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Climate: Big polluters have ‘duty’ to pay for poor countries to go carbon-neutral, says Boris Johnson

UK commits £550m to weaning developing nations off coal

Andrew Woodcock
Political Editor
Sunday 19 September 2021 22:30 BST
Germany Greenhouse Emissions
Germany Greenhouse Emissions (Copyright 2020 The Associated Press. All rights reserved.)

Boris Johnson will attempt to shame the rich countries of the world into finally meeting a $100bn (£73bn) pledge made more than a decade ago to help developing nations deal with the climate emergency - telling them they have a “duty” to step up because their wealth is based on generations of “reaping the benefits of untrammelled pollution”.

In a meeting also attended by the world’s biggest carbon-emitter China, he will announce that the UK is putting half a billion pounds into assisting poorer countries to wean themselves off coal power and switch to cleaner energy sources.

He will put pressure on big business to cut its own emissions, in a meeting with Amazon boss Jeff Bezos, when aides said he will confront the billionaire internet retailer over his company’s responsibility to address issues of climate change and biodiversity.

And he will raise global warming in a face-to-face meeting with climate emergency-denying Brazilian president Jair Bolsonaro, whose complicity with loggers using fire to clear vast tracts of Amazon rainforest has fuelled the crisis.

With fewer than 50 days to go to the COP26 climate change summit being hosted by the UK in Glasgow, the prime minister will tell a meeting of world leaders at the United Nations in New York on Monday that developed countries have “collectively failed” to live up to promises first made in 2009 to support poorer nations in cutting their carbon emissions and adapting their economies for a warmer climate.

An OECD report last week confirmed that only $79.6bn (£58bn) in climate finance for the developing world was mobilised by richer countries in 2019 - 2 percentage points up from the previous year but still well short of the $100bn target which was due to be reached in 2020.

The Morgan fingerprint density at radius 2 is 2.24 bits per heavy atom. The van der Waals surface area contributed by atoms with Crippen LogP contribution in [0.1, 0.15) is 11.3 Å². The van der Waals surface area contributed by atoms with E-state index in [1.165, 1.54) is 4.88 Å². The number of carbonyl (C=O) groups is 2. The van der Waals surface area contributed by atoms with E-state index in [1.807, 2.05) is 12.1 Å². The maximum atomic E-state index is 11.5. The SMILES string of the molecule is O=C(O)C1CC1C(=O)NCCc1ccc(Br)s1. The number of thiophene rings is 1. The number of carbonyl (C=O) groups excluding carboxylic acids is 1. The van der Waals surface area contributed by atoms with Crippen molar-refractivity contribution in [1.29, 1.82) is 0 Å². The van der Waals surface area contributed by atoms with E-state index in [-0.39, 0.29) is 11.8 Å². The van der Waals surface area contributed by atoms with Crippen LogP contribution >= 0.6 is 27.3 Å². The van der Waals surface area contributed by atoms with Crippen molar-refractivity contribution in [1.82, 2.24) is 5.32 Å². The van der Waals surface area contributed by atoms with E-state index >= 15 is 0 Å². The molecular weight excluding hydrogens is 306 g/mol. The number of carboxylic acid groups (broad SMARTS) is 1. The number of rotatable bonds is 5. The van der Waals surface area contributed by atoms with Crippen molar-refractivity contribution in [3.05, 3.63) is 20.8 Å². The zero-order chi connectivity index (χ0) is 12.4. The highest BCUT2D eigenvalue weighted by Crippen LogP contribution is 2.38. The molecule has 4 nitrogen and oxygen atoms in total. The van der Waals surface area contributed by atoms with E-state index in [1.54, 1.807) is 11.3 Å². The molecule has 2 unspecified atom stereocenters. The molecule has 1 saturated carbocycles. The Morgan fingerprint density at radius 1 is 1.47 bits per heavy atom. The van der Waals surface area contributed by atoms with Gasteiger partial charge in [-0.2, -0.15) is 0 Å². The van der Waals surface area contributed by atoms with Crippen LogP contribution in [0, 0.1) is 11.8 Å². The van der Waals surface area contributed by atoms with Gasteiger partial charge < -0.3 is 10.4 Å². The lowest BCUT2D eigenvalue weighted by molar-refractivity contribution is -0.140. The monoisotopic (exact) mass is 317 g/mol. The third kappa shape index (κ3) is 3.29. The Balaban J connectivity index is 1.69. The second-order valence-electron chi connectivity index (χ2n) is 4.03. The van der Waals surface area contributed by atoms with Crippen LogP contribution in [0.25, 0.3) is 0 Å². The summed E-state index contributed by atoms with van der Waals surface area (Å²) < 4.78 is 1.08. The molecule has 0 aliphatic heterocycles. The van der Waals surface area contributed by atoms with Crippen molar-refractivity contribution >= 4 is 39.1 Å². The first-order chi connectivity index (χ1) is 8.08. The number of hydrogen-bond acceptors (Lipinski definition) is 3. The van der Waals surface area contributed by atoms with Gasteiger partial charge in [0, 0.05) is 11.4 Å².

New pledges made by G7 leaders at Mr Johnson’s Cornwall summit in June totalling $4bn a year for adaptation and nature will not be enough to take the rich world over the line.

At the end of the UN General Assembly this week the UK will publish the detail of countries’ climate finance commitments to date, and Mr Johnson has asked Germany and Canada to draw up a $100bn Delivery Plan ahead of COP26, to spell out how the climate finance promise will be met through to 2025.

Co-chairing Monday’s meeting with UN Secretary General Antonio Guterres, Mr Johnson will announce that the UK will direct £550m - from a pot of £11.6bn already committed to International climate finance over the next five years - towards supporting developing countries to adopt the policies and technologies needed to end reliance on coal.

The failure to accelerate the removal of coal from the world’s energy ecosystem is one of the key obstacles standing in the way of the COP26 goal of limiting warming to 1.5 degrees above pre-industrial levels.

Despite pledges to bring its emissions to a peak before 2030 and become carbon-neutral by 2060, China this year announced plans to build 43 new coal-fired power plants and 18 new blast furnaces - equivalent to adding about 1.5 per cent to its greenhouse gas production.

On the first day of a three-day trip to the US which also takes in talks with Joe Biden at the White House, Mr Johnson will tell Monday’s meeting: “In coming together to agree the $100bn pledge, the world’s richest countries made an historic commitment to the world’s poorest – we now owe it to them to deliver on that.

“Richer nations have reaped the benefits of untrammelled pollution for generations, often at the expense of developing countries. As those countries now try to grow their economies in a clean, green and sustainable way we have a duty to support them in doing so – with our technology, with our expertise and with the money we have promised.”

Some £350m of the UK funding announced today will go to the Climate Investment Fund to pilot and scale climate solutions in developing countries, including support for a programme to accelerate closures of coal-fired power stations, repurpose sites for clean energy generation and create green jobs.

The cash represents Britain’s contribution to a target agreed at the G7 to provide an extra $2bn to the fund’s new energy programmes.

A further £200m will go to UK PACT (Partnering for Accelerated Climate Transition), Britain’s flagship climate technical assistance programme, operating since 2018 to deliver net-zero expertise in 16 countries with high or rapidly-growing emissions.

Following meetings in New York on Monday, Mr Johnson travels to Washington for talks with Mr Biden and vice-president Kamala Harris, which are certain to feature the ignomious withdrawal from Afghanistan and the UK”s involvement with the US and Australia in a new Indo-Pacifice defence partnership.

On Wednesday, he returns to New York for meetings with senior Congress members including House Speaker Nancy Pelosi, Senate majority leader Chuck Schumer and ranking Republicans Mitch McConnell and Kevin McCarthy.

He delivers his own address to the general assembly on Wednesday evening before returning to the UK.

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